Table of Contents

Predicting the Future in Science, Economics, and Politics

Predicting the Future in Science, Economics, and Politics

Edited by Frank Whelon Wayman, Paul R. Williamson, Bruce Bueno de Mesquita and Solomon Polachek

It is a puzzle that while academic research has increased in specialization, the important and complex problems facing humans urgently require a synthesis of understanding. This unique collaboration attempts to address such a problem by bringing together a host of prominent scholars from across the sciences to offer new insights into predicting the future. They demonstrate that long-term trends and short-term incentives need to be understood in order to adopt effective policies, or even to comprehend where we currently stand and the sort of future that awaits us.

Chapter 13: From altruism to the future frequency of war: how consilient explanation differs from prediction

Frank Whelon Wayman

Subjects: economics and finance, game theory, international economics, politics and public policy, international politics, international relations, public policy

Extract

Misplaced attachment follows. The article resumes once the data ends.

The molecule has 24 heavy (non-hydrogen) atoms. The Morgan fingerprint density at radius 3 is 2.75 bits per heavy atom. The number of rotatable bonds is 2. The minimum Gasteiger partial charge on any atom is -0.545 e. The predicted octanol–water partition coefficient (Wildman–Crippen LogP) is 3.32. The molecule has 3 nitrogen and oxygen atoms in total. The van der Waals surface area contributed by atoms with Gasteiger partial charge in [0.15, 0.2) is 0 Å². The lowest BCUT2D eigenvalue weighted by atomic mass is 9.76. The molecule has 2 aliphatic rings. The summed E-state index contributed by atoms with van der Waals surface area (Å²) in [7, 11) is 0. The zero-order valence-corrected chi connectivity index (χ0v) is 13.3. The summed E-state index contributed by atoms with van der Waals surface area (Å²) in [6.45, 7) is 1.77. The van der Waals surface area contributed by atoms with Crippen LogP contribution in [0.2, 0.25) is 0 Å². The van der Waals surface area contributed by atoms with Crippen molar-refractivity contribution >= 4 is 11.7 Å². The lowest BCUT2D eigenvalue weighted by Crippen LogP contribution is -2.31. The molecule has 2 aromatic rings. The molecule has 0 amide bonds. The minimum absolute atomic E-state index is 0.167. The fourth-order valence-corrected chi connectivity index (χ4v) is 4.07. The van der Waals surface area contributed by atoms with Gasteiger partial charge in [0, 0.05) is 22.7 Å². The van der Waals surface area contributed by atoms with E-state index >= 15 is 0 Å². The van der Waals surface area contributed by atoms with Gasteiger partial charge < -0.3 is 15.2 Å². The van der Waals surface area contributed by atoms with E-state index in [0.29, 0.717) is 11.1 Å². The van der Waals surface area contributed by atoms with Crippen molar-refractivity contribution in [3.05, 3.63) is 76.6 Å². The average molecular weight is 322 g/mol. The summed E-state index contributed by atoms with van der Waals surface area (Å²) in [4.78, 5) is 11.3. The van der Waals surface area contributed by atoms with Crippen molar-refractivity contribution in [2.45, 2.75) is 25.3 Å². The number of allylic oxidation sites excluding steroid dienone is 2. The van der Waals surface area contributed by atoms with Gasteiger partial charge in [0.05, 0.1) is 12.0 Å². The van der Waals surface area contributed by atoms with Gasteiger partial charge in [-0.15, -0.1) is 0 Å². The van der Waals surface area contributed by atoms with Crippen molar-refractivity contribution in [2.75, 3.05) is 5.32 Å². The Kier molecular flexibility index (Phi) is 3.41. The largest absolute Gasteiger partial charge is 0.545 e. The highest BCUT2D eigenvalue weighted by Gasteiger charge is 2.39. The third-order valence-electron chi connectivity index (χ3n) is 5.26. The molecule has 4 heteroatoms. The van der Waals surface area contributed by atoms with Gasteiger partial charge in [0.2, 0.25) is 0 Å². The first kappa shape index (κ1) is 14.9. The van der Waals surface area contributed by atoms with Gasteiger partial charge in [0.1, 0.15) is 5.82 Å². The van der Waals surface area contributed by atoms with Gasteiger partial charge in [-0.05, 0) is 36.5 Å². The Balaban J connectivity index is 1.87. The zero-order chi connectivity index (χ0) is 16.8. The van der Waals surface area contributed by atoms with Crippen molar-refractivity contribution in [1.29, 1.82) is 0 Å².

Prediction of the future of armed conflict can be done using methods of extrapolation of long-term and short-term trends, as demonstrated at the outset of this chapter with data on inter-state and intra-state wars (from the Correlates of War Project). The use of Project data over all the years since 1816 allows more accurate forecast of global inter-state war trends than when only data from the past decade are used, so the amount of interstate war has been more likely to regress to the centuries-long mean than to be correlated with the immediate-past decade. Such forecasting of a variable using prior data on the same variable is an example of emphasis on prediction and de-emphasis on explanation. Explanation and prediction are often said to be two sides of the same coin, yet the image on the explanatory side is often the more mysterious. Explanation may involve either a predictor variable at the same level of analysis as the outcome variable or predictor variables at a lower level of analysis. Bueno de Mesquita, for example, began his work on armed conflict by explaining war levels in the international system as an outcome of the systemic polarization (with systems becoming more war-prone immediately after the military alliances become more polarized). Wilkinson (2005) continues to refine the understanding of such conditions of systemic polarity and polarization, as in Chapter 12 in this volume.

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